Harvard, UPenn, MIT presidents blasted over failed responses to campus antisemitism

Does calling for genocide against the Jewish people constitute harassment and bullying under the policies of an Ivy League university?

At Harvard, it depends, said Claudine Gay, university…

Does calling for genocide against the Jewish people constitute harassment and bullying under the policies of an Ivy League university?

At Harvard, it depends, said Claudine Gay, university president, who appeared before a House committee along with other university presidents, to defend their shaky records on combatting campus antisemitism.

Gay was questioned by the House Committee on Education and the Workforce, which also questioned the heads of the University of Pennsylvania (UPenn) and the Massachusetts Institute of Technology (MIT), along with a Jewish studies professor from American University. 

Tuesday’s hearing was an opportunity for the leaders to “answer to and atone for the many specific instances of vitriolic, hate-filled antisemitism on your college campuses that have denied students the safe learning environment they’re due,” said Rep. Virginia Foxx, R-North Carolina, committee chair. 

Antisemitism has run rampant on college campuses across the country following the Oct. 7 terrorist attacks and subsequent hostage situation committed by Hamas against Israeli civilians.  

At MIT, Jewish students have described being physically blocked from attending classes by a pro-Palestine group called the Coalition Against Apartheid, which reportedly celebrated the Oct. 7 attacks.  

Despite evidence that dangerous antisemitic activities are taking place on campuses, the university leaders appealed to policies on free speech to defend their lack of action. 

“We recognize the right of peaceful protest and assembly, and we give broad protection to free expression – even expression that is offensive,” Liz Magill, UPenn president, said in the hearing. 

But it was Gay who sparked widespread furor when refusing to directly answer a question from Rep. Elise Stefanik, R-New York, who asked if calling for genocide against the Jewish people constitutes harassment and bullying under Harvard’s policies.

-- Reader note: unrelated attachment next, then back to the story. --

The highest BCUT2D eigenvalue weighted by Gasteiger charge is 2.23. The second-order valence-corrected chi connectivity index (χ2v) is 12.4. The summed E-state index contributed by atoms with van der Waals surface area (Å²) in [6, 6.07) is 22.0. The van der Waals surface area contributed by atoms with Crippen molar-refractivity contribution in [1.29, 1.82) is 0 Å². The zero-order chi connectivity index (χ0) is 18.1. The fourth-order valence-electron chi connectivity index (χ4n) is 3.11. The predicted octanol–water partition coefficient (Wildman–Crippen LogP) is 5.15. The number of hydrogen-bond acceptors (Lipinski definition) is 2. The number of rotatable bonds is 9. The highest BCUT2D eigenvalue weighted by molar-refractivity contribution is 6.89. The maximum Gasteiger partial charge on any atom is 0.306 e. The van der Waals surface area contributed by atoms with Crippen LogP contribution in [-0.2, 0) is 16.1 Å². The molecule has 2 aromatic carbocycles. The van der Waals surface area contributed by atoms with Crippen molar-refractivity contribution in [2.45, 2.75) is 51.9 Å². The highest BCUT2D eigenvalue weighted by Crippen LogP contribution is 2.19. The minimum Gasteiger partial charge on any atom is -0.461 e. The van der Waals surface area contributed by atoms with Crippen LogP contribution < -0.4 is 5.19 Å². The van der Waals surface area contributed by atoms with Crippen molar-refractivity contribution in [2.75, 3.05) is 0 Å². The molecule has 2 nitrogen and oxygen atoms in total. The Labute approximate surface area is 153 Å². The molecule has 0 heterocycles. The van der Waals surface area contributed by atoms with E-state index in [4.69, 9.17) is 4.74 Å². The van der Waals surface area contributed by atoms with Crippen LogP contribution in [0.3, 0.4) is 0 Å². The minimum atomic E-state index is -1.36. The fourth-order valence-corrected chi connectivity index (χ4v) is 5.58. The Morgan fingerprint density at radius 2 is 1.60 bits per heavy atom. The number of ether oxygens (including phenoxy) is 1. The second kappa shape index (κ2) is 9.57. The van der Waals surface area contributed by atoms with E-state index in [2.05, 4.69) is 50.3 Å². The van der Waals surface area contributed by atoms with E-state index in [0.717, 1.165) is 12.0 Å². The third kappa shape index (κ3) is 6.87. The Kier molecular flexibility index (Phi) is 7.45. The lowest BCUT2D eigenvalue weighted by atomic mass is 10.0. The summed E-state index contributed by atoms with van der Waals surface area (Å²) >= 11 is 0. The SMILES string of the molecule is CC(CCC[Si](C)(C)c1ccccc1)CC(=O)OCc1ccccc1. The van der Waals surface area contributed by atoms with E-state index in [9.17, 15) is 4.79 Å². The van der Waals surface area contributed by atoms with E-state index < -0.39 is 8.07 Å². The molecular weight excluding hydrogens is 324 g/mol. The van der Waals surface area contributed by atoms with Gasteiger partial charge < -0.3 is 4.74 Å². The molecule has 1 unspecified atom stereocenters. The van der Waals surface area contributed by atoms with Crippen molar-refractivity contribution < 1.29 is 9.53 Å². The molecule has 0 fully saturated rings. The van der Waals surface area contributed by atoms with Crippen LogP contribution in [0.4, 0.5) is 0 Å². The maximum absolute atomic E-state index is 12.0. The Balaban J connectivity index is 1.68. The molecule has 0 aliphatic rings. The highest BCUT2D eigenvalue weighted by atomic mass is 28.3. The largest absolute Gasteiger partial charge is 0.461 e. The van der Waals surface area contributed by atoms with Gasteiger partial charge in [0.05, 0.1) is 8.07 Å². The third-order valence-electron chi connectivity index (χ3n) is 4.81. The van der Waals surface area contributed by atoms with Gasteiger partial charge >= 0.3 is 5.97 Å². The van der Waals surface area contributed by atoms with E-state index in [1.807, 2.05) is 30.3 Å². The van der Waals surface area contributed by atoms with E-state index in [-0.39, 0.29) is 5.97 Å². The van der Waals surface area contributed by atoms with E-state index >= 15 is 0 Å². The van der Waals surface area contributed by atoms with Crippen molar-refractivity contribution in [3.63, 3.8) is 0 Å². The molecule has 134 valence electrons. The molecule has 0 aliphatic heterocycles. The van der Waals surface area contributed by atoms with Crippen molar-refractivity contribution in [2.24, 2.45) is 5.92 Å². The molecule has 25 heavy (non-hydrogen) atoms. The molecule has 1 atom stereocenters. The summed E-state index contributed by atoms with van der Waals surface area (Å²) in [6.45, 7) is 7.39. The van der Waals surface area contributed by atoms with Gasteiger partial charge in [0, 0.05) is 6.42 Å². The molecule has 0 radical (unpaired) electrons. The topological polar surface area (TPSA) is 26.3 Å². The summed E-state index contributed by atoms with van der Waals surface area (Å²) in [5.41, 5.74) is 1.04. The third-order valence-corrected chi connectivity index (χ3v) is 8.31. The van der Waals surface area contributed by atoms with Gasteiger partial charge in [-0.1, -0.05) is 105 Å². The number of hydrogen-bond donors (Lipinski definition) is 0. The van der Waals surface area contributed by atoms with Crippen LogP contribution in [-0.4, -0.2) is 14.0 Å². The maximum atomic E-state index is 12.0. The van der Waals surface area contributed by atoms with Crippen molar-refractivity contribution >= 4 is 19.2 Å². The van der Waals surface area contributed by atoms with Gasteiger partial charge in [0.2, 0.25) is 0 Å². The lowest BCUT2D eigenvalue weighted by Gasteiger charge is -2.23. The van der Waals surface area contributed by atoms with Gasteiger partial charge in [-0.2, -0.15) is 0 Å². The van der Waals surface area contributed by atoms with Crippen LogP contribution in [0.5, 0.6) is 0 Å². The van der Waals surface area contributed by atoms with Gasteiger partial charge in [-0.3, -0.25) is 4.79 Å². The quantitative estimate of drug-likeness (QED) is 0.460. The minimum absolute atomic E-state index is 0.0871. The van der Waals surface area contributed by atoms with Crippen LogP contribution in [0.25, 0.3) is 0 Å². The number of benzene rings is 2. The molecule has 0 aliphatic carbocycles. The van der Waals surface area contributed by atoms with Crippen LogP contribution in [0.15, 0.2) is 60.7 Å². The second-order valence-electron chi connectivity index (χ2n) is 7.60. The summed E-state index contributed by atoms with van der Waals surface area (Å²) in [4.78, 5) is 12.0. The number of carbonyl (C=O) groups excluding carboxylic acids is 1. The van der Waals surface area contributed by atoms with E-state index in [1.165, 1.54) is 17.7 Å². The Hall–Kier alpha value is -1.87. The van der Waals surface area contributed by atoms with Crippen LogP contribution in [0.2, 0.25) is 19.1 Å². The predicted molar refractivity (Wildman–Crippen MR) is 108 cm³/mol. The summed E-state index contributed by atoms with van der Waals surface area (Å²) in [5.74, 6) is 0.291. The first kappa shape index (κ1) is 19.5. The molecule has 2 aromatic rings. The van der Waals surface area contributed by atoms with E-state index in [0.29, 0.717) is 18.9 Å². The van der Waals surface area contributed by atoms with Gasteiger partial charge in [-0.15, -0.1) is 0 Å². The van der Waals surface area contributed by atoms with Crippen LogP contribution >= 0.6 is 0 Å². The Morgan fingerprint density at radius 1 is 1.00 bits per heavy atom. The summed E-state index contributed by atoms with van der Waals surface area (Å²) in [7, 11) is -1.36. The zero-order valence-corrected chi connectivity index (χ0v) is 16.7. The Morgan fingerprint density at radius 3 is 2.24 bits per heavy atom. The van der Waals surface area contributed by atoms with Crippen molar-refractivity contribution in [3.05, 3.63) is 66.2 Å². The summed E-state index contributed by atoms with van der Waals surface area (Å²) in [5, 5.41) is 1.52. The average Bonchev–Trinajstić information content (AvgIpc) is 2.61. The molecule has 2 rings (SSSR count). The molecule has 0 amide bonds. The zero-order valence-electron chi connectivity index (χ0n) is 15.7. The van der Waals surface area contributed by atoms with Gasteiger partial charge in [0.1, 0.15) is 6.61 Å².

Gay said that calls for genocide can be considered harassment “depending on the context” and that the University would step in if such rhetoric “crosses into conduct.” 

Even Andrew Bates, White House deputy press secretary, publicly responded: “It’s unbelievable that this needs to be said: Calls for genocide are monstrous and antithetical to everything we represent as a country.” 

Following the hearing, a pair of Jewish UPenn students filed a lawsuit alleging that the university selectively enforces anti-harassment rules to the detriment of Jewish students, employs “rabidly antisemitic professors,” and has ignored the outcry of Jewish students seeking protection from antisemitism on campus. 

“Emboldened by years of Penn’s tolerance and enabling of antisemitism, and deliberate indifference to Jewish students’ complaints, Penn students and faculty openly support and extol Hamas’s atrocities,” the lawsuit says. 

The House hearing comes amid reports that 75% of Jewish students are dissatisfied with their university’s response to antisemitism, and 73% of Jewish students have experienced or witnessed antisemitism this school year. 

“I can only imagine how terrifying it is to be a Jewish woman on any of your campuses,” Rep. Julia Letlow, R-Louisiana, said amid discussions about the sexual violence committed by Hamas on Oct. 7. “There has to be real action to hold antisemitic students accountable. For their behavior, they should be expelled.”